Three months after the initial announcement, El Salvador has become the first country to formally accept bitcoin as legal tender. The resolution to make this change was passed by a vote of 62-12 back in June.
“The purpose of this law is to regulate bitcoin as unrestricted legal tender with liberating power, unlimited in any transaction, and to any title that public or private natural or legal persons require carrying out,” an excerpt of the resolution reads, according to CNBC.
Since the nation’s congress passed the bill, El Salvador has purchased more than $20 million worth of bitcoin. President Nayib Bukele says the nation’s government will continue to find its way into cryptocurrency as it diversifies its balance sheet.
“Our brokers will be buying a lot more,” Bukele tweeted on September 6.
In addition, the nation’s government has created a digital wallet called Chivo that manages the use of bitcoin. Everyone that signs up will receive $30 worth of bitcoin. Also, Lawmakers have passed a $150 million measure to help convert bitcoin into U.S. dollars.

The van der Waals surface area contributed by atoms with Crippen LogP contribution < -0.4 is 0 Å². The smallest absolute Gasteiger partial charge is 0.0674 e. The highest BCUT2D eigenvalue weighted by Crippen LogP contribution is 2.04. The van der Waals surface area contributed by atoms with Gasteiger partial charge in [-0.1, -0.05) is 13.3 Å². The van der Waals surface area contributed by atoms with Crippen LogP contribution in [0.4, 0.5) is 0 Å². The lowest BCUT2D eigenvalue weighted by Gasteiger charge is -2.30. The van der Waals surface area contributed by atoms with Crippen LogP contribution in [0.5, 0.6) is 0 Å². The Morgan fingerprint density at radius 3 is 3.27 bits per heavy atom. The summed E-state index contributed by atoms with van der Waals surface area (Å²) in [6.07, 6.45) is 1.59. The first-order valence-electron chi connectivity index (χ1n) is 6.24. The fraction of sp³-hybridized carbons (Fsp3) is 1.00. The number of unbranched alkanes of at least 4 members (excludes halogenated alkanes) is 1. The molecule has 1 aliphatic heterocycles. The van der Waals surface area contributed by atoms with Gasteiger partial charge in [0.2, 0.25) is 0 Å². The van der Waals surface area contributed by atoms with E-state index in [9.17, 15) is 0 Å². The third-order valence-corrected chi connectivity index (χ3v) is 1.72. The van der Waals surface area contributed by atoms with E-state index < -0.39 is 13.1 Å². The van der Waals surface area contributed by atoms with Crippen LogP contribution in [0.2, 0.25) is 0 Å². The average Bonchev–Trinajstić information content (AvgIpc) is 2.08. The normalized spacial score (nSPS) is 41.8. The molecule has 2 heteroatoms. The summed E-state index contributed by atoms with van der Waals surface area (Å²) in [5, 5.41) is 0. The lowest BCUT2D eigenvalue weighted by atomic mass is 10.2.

Despite efforts from the government to incorporate the use of bitcoin, Central American University has found that nearly 70% of Salvadorans disapprove of the use of bitcoin as legal tender. Researchers at Central American University also note that many of the people surveyed are unsure of how they would use bitcoin. In a nation where many people do not have access to traditional banking services, there are clear divides as to who will be able to use this service. Not to mention, financial experts have serious questions about the volatility of bitcoin as legal tender.
“Bitcoin isn’t really designed to be a means of exchange so this is an early experiment for the currency,” Chainalysis Chief Economist Phillip Gladwell told CNBC.
“I think the main use in El Salvador is really going to be around remittances and people using it to save some wealth and really perhaps just to be some competition to the dollar in the country.”